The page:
Kerry's visit marks the symbolic end of one of the last vestiges of the Cold War. But signs of mistrust linger
President Barack Obama has eased some travel and business restrictions, but only Congress can lift the 53-year-old embargo
Secretary of State John Kerry came to Cuba on Friday and raised the American flag above the U.S. Embassy for the first time in 54 years.
“Thank you for joining us at this truly historic moment as we prepare to raise the flag … symbolizing the restoration of diplomatic relations after 54 years,” Kerry said at the ceremony, addressing the crowd in both English and Spanish.
Kerry’s visit marks the symbolic end of one of the last vestiges of the Cold War. But signs of mistrust linger, and beyond the pomp and circumstance lies a long road back from more than half a century of diplomatic animosity.
On Thursday, Cuban state media put out an article in the name of Fidel Castro, writing on the occasion of his 89th birthday, in which he made no reference to the historic resumption of U.S.-Cuba relations but instead waxed on about the damage the American embargo has caused Cuba and the anniversary of the United States dropping an atomic bomb on Japan.
The rhetoric from the leader of the Cuban revolution, and the face of anti-U.S. resistance, is not unexpected. But it underscores the long-standing tensions at play as Washington and Havana work to thaw the decadeslong chill in relations.
Even Kerry’s brief visit reflects the complexities of opening a new chapter of engagement with the Cuban government.
He is accompanied by a number of U.S. lawmakers who have advocated normalizing diplomatic and economic relations with the island. Several Cuban-Americans also are part of the delegation.
Dissidents not invited to embassy opening
But anti-Castro dissidents won’t be at the U.S. Embassy ceremony marking the restoration of ties. Instead, Kerry will meet dissidents and human rights activists at another flag-raising, this one closed to press at the residence of the U.S. chief of mission, along with a broad cross section of Cuban entrepreneurs, journalists and artists.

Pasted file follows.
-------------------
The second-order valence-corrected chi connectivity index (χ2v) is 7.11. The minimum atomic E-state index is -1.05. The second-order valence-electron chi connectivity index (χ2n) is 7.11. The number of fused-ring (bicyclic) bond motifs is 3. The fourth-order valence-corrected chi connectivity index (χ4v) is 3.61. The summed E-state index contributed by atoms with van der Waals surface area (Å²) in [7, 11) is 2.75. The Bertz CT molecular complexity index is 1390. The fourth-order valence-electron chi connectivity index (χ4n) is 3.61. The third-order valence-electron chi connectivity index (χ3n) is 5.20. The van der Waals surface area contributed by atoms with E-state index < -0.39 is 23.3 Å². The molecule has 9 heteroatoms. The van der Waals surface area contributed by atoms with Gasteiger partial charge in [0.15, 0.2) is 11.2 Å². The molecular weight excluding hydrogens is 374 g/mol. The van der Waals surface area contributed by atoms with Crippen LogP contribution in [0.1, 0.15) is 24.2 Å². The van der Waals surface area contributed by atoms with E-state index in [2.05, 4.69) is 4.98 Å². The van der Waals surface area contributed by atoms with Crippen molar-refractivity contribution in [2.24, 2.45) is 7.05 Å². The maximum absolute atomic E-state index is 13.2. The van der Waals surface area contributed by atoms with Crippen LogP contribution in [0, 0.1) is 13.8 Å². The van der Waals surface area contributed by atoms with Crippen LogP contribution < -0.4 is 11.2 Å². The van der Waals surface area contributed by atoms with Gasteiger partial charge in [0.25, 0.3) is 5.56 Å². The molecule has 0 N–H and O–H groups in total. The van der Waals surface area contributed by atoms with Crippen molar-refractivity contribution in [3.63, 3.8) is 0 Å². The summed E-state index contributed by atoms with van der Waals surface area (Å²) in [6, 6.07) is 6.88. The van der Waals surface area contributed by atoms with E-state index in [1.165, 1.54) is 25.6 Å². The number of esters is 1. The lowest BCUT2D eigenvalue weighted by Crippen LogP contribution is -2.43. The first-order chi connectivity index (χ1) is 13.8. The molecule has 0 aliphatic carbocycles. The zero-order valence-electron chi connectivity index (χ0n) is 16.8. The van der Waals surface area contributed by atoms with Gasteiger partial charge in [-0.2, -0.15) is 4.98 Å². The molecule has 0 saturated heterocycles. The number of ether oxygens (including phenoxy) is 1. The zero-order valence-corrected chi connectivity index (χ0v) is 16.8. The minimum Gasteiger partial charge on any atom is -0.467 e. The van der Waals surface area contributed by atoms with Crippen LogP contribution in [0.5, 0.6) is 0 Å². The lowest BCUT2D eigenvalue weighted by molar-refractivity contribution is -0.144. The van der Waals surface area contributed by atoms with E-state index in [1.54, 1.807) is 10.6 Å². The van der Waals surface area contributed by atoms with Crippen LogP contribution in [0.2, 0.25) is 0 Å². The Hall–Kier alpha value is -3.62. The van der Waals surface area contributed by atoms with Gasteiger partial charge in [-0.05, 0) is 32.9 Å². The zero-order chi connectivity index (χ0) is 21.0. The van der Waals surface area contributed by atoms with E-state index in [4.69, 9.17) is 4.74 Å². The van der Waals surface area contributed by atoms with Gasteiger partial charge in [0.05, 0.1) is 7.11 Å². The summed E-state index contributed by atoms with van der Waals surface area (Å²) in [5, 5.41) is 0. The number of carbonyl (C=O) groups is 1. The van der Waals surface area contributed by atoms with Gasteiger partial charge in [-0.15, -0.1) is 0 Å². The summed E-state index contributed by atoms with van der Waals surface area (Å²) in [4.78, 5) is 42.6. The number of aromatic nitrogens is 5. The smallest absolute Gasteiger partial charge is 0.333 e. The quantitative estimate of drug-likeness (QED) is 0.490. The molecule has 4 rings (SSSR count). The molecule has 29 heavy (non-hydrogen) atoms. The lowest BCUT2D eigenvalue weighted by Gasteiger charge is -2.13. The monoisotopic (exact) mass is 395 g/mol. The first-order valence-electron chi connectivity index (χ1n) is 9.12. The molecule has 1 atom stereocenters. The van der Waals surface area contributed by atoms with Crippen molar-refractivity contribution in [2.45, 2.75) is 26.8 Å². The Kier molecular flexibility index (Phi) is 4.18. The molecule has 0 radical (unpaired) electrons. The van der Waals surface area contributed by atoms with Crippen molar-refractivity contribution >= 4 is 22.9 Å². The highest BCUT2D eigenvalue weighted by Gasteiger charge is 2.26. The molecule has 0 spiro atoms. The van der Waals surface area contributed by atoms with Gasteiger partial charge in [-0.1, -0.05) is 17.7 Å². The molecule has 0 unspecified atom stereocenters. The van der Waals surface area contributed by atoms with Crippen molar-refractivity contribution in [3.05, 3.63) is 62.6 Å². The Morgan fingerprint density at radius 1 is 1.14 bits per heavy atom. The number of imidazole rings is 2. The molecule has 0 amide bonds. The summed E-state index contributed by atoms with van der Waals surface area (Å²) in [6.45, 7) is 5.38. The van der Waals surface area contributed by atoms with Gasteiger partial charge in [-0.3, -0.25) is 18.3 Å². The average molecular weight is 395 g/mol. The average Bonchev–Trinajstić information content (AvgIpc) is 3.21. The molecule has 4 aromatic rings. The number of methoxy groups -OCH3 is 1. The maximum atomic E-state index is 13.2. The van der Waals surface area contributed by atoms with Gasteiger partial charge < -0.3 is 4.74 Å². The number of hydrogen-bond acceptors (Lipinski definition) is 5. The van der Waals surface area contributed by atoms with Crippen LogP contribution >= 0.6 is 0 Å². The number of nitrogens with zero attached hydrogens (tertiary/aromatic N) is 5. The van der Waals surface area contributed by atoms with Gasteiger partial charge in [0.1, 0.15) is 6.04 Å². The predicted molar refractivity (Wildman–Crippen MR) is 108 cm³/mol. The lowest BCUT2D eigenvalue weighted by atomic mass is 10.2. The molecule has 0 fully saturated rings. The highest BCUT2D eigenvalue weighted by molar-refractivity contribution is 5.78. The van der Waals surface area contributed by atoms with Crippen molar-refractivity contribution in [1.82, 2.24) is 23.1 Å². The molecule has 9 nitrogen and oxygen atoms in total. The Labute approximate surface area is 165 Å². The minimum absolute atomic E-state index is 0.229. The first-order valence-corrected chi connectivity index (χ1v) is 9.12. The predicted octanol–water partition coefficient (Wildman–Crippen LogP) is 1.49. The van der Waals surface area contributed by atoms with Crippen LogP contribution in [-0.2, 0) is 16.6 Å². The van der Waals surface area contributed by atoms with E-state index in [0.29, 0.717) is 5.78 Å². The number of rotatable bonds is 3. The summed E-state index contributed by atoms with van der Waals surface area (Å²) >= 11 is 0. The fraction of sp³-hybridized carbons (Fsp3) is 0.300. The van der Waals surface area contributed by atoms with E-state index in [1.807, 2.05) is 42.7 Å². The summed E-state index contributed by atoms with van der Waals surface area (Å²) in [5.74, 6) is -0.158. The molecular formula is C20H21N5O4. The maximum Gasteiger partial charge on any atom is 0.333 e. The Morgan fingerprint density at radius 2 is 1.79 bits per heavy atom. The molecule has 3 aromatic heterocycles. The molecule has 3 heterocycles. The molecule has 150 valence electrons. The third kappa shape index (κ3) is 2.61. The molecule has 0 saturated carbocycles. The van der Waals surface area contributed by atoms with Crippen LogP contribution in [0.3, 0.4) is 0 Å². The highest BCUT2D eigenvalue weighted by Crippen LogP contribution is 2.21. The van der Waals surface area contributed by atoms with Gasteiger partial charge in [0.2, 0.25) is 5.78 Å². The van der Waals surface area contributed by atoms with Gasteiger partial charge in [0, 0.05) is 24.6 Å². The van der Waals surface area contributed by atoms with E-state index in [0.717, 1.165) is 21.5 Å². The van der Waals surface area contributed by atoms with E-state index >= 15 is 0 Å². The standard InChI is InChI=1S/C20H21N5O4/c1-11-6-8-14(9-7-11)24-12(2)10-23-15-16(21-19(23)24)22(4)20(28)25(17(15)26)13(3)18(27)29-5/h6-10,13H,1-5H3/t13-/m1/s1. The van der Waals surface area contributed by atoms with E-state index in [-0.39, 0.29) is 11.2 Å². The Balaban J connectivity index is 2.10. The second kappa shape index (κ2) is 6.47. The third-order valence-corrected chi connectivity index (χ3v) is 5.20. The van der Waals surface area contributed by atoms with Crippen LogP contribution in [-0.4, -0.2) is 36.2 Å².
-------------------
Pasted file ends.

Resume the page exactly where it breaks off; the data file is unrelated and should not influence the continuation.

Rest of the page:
Florida Sen. Marco Rubio, the son of Cuban immigrants, blasted the decision in a foreign policy speech delivered in New York Friday morning.
“As a symbol of just how backward this policy shift has turned out to be, no Cuban dissidents have been invited to today’s official flag-raising ceremony at the U.S. Embassy in Havana,” Rubio said. “Cuba’s dissidents have fought for decades for the very Democratic principles President Obama claims to be advancing through these concessions. Their exclusion from this event has ensured it will be little more than a propaganda rally for the Castro regime.”
Sen. Bob Menendez, a New Jersey Democrat and also the son of Cuban immigrants, said it was “shameful” that Cuba could bar dissidents from the ceremony and said the U.S. flag should not fly in a country that does not value freedom.
“A flag representing freedom and liberty will rise today in a country ruled by a repressive regime that denies its people democracy and basic human rights. This is the embodiment of a wrongheaded policy that rewards the Castro regime’s brutality at the expense of the Cuban people’s right to freedom of expression and independence,” Menendez said in a statement.
Former Florida Gov. Jeb Bush called the opening of the embassy a “sad day” in an interview Friday with CNN en Espanol.
“It’s a sad day for me because we did not get anything, no freedom, the dissidents were not invited, not even a change in the regime, they have the economic control. The American flag up but no changes to the Cuban people, it’s a sad day for me,” Bush said, according to a CNN translation.
But Republican Sen. Jeff Flake of Arizona, who joined Kerry as part of the American delegation, welcomed the Embassy reopening.